The Importance of the Everyday: Why I Shoot Street as a Pro

The Importance of the Everyday: Why I Shoot Street as a Pro

Street photography is a realm of photography that carries enormous weight. A genre derived from some of the world's photographic pioneers — the big names. The generations taking cameras to the front lines of war, documenting death, destruction, humility, and the human spirit, and bringing it home to document the everyday. It’s a genre of photography like no other, and here’s why you should be shooting it.

When I first plunged into the murky world of photography, it wasn’t for the coin. That came much, much later. It was through a love of documenting the world around me, regardless of theme and with very little monetised intention. A lot of my want to shoot came from a deep, and perhaps pretentious need to find a way of creating images that said something about me and how I saw the world around me. A fine art graduate, I was compelled to be different, to delve deep within and find all the philosophical truths hidden within what I was experiencing on a very human level, but of course, differing from all the people around me. Clapton had his guitar, Bacon had his canvas, and I, Barrow, had a second-hand Olympus, the model of which I can’t even remember. And to this day, the easiest way for me to scratch that awfully self-involved itch is to hit the streets. Here’s why.

It’s Cheap

Street photography is humble. All you need is a camera. Yes, as the years have slipped away, my gear and to hopefully a far greater extent, my skill and experience (questionable) have enabled me to shoot with better end results, but that all comes second to the act of simply getting out and shooting. Train fare into the nearest town or city and perhaps grabbing a coffee or stopping for a well-earned beer is the only cost. The rest is simply about moving, exploring, being intrigued and sometimes, being brave. At the most basic level, all we endeavour to do is shoot and be proud of what we come away with. Nothing beats knowing you’ve got a shot or two that you’re super excited to get home and edit, and this in itself is priceless. 

It Exercises Photographic Prowess in All Forms

You could be a fashion photographer, food photographer, automotive photographer or nature photographer, but the skills developed from hitting the streets with nothing but a body and a lens feed into any genre. Twitch fibres are strengthened, and muscle memory and an innate understanding of your camera all come into play. Often you’ll have to be quick and on the mark. Other times you’ll need perspective and intuition to foresee a situation playing out in front of you. Shooting from the hip and on the move gives you a totally different perspective of the world you're in and strengthens a bond with the camera like it’s an extension of your anatomy, your eyes acting as the viewfinder and trigger finger working in complete harmony with them. 

It Trains the Brain

Those first moments in a busy city, shooting can be completely daunting. The world around you is stopping for nothing and you’re intentions are to get in amongst it. It takes a little getting used to, but having a clear vision of what it is you’re looking for starts to develop a pattern in the brain which is completely different to normal cognitive activity. You could be focussing on light and dark in architecture for a black and white series, or looking to shoot reflections in cafe windows. It could be that you're transfixed with colour. However simple the variable, you’ll find that sticking to it gives you a focus and the more you exercise this, the greater the opportunities become.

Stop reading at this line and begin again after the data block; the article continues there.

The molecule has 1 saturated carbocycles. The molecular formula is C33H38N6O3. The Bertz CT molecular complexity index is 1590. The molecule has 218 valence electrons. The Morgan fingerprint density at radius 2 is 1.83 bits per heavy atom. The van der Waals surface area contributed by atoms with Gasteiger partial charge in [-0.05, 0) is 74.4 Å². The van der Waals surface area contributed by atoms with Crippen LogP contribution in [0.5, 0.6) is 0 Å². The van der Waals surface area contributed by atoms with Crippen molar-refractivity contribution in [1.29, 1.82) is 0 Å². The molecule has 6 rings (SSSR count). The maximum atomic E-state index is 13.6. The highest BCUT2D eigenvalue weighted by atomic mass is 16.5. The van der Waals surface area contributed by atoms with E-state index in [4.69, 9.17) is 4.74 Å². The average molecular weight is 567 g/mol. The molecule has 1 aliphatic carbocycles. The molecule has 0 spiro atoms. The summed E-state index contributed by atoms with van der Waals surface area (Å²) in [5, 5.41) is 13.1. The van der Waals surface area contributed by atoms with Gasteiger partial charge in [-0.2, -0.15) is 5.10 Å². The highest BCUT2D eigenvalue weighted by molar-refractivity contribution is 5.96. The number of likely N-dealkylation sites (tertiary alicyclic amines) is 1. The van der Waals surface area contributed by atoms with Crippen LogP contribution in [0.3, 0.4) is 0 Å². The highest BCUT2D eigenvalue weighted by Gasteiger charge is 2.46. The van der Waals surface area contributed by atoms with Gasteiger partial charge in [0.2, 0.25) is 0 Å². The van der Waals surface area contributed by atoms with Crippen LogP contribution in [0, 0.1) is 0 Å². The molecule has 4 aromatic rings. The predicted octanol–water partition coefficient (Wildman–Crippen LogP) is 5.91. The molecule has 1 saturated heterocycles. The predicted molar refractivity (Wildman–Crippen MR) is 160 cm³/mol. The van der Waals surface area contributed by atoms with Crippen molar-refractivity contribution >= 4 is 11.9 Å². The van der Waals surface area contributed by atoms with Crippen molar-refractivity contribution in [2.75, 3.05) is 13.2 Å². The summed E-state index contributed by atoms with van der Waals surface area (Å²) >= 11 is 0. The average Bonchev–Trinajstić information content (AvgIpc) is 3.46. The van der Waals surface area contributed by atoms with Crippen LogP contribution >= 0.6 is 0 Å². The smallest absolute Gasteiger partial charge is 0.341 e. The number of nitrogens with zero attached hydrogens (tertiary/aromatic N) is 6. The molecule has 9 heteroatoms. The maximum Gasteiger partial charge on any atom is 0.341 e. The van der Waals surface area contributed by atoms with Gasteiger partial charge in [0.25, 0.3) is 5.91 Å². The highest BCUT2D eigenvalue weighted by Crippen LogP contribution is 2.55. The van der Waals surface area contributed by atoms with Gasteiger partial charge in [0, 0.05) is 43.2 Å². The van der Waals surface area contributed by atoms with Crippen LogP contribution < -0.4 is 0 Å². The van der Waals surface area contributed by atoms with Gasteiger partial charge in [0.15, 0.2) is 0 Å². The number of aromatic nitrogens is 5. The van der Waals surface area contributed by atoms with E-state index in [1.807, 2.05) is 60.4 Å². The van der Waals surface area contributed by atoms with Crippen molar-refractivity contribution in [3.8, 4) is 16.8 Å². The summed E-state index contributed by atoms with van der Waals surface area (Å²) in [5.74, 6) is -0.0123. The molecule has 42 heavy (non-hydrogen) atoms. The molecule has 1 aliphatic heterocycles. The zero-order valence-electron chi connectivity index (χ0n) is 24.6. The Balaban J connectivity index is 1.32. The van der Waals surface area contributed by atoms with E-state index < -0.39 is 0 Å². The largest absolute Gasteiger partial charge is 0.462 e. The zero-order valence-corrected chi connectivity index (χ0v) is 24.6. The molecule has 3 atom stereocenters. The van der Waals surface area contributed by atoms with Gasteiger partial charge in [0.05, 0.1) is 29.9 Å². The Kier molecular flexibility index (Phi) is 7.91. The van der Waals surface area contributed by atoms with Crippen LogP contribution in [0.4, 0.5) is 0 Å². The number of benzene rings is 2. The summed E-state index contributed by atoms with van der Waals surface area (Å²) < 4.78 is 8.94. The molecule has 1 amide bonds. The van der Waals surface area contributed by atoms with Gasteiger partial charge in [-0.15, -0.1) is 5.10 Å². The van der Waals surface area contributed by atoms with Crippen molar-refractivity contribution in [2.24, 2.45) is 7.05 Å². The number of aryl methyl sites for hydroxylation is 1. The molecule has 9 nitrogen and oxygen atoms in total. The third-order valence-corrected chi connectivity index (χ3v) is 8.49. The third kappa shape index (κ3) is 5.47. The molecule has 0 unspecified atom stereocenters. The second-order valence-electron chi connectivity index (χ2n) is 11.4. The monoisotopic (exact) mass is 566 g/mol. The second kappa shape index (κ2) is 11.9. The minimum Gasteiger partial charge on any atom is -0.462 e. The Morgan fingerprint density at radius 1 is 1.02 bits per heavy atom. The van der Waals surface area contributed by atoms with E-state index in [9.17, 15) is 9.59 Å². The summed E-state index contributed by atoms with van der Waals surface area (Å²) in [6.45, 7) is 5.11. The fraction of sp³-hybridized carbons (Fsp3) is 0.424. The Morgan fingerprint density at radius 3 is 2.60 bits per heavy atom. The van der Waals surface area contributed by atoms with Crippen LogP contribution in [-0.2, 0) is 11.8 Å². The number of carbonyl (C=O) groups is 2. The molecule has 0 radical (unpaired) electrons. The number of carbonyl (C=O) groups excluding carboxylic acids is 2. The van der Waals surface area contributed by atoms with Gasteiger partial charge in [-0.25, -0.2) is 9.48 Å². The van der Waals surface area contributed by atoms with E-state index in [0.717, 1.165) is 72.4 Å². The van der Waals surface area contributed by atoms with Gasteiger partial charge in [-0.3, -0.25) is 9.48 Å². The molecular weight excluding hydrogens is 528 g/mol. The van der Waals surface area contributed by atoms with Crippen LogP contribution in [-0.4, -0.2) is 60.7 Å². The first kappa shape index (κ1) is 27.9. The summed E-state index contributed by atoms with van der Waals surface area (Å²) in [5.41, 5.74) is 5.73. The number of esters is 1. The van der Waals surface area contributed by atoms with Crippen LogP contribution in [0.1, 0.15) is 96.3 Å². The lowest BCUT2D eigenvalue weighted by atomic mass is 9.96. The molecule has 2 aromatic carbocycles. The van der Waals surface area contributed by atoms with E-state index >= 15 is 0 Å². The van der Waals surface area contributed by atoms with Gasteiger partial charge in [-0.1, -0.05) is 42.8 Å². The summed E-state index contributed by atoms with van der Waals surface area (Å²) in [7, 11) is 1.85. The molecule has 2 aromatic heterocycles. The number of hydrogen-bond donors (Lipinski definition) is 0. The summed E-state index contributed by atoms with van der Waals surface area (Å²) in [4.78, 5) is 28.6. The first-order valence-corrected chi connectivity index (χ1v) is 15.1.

It’s Rewarding

Shooting street can be frustrating and there will be times when you simply don’t find your rhythm. Perhaps the weather changes or you have other things on your mind. This is totally normal. But when the stars do align and you find yourself documenting what you set out to capture, there really is no feeling that compares. The world and everybody in it can be a playground, ready for you to get stuck into. Colour, shape and character leap out all around you as you truly start to see your local town like never before. There may be situations where you know the best option is to linger and wait, waiting for that one passerby to interact with something you’ve had eyes on for half an hour. In other instances you may be compelled to shoot like an insane person, completely out of character, in order to completely disarm what your brain is telling you is ‘the norm’. There really are no rules and after a day or week of shooting and editing to briefs and for clients, it’s one of the greatest ways to re-immerse yourself in why you got into photography in the first place.

You may be reading this and thinking "yes that's all well and good Mike, but it's just not my cup of tea." To that I say, give it a try. You don't need to be slinging a camera in every passerby's face. It's not about being rude, abrupt, or a rockstar with a camera. Street doesn't mean people, grit and realism. It doesn't even have to mean urbanity. I think we often forget why photography is such a powerful tool for documentation because it's simply everywhere and to such disgracefully high degrees of specificity and quality, particularly in the commercial world. You could be solely focused on buildings and shapes, black-and-white imagery or even textures using a macro lens. Street stands for all manner of things, but at its heart, it's a true and frank representation of the world around us, which is why it stemmed from the war photographers and photojournalists of old.